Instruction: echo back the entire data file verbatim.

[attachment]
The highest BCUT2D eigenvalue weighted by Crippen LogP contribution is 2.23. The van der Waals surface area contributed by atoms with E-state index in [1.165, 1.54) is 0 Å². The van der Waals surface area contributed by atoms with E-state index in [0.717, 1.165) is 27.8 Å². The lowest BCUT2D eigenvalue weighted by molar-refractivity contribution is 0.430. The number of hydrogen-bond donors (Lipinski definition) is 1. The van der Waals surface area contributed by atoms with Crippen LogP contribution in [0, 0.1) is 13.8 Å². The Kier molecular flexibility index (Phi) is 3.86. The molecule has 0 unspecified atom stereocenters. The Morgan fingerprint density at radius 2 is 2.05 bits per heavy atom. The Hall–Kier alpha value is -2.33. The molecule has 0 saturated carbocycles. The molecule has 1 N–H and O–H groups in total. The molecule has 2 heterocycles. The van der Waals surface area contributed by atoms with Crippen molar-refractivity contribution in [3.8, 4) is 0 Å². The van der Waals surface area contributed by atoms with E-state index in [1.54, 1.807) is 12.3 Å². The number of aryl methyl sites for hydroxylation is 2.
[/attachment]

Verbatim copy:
The highest BCUT2D eigenvalue weighted by Crippen LogP contribution is 2.23. The van der Waals surface area contributed by atoms with E-state index in [1.165, 1.54) is 0 Å². The van der Waals surface area contributed by atoms with E-state index in [0.717, 1.165) is 27.8 Å². The lowest BCUT2D eigenvalue weighted by molar-refractivity contribution is 0.430. The number of hydrogen-bond donors (Lipinski definition) is 1. The van der Waals surface area contributed by atoms with Crippen LogP contribution in [0, 0.1) is 13.8 Å². The Kier molecular flexibility index (Phi) is 3.86. The molecule has 0 unspecified atom stereocenters. The Morgan fingerprint density at radius 2 is 2.05 bits per heavy atom. The Hall–Kier alpha value is -2.33. The molecule has 0 saturated carbocycles. The molecule has 1 N–H and O–H groups in total. The molecule has 2 heterocycles. The van der Waals surface area contributed by atoms with Crippen molar-refractivity contribution in [3.8, 4) is 0 Å². The van der Waals surface area contributed by atoms with E-state index in [1.54, 1.807) is 12.3 Å². The number of aryl methyl sites for hydroxylation is 2.